In my early thirties, having read much about the Impressionists and seen as many of their paintings as I could, I finally made it to Giverny. The village was sleepy, blanketed with a mellow peacefulness. It was a hot and hazy July day, perfect for the gardens which were remarkably tranquil aside from a gaggle of Americans taking ownership of the famous bridge. Reading this book, I was transported back to that day.

Daniel Fehr tells the story of a young American girl, Ella, whose artist father has transported the family across the Atlantic from the USA, believing that all artists should visit Paris. From there, the family visits Normandy, specifically the village of Giverny where the world-famous artist Claude Monet lives and paints. Ella’s father is starstruck and won’t go to visit M. Monet but Ella creeps into his garden and starts sketching what she sees there. Monet discovers her and encourages her to draw as he tells her his art life story.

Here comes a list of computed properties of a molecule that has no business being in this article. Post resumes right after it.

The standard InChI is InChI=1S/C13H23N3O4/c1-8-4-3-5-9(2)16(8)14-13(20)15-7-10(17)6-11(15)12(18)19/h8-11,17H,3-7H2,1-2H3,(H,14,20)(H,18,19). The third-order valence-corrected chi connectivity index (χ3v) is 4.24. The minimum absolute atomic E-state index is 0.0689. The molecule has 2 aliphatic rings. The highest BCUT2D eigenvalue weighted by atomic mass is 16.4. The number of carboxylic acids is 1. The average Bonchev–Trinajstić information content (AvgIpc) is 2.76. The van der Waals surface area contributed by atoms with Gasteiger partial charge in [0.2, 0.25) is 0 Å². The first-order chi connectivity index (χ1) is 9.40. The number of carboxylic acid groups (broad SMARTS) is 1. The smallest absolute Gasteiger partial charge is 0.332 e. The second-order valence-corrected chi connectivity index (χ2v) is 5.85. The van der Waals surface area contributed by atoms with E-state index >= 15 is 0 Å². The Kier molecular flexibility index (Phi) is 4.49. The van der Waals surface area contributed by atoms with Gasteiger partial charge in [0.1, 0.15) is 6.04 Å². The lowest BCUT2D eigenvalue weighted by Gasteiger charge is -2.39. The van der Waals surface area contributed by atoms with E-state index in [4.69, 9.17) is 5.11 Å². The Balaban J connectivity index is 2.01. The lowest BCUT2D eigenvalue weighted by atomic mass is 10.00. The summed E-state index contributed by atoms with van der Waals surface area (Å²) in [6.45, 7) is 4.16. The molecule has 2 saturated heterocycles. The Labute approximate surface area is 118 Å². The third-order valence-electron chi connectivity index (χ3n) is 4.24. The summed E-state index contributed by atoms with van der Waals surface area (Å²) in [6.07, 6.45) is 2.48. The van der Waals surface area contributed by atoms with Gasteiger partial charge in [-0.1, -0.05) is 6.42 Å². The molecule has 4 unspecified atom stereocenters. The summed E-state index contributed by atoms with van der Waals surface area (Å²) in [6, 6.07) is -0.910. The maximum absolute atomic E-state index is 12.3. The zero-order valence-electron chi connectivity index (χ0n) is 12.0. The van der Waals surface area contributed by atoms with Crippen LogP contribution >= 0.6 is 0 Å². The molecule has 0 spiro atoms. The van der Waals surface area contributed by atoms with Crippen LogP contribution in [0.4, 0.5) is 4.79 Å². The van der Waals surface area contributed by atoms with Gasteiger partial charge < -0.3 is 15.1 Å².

As you’d expect the book is profusely illustrated. I think I’ve said before how much I’m in awe of an artist who can illustrate a story about another painter. Monika Vaicenaviciene’s pictures here are obviously of scenes Monet painted and sometimes of his paintings themselves. They immediately shout Monet! but they are not simply copies or pastiches. Somehow they capture the style and spirit of the great Impressionist.

The subtitle of Ella in the Garden of Giverny is a picture book about Claude Monet. But, be clear, this is not for very young children as we would normally consider such a book to be. Think of it, rather, as an illustrated book about Claude Monet. Think about it and then go and buy yourself a copy. It’s beautiful.

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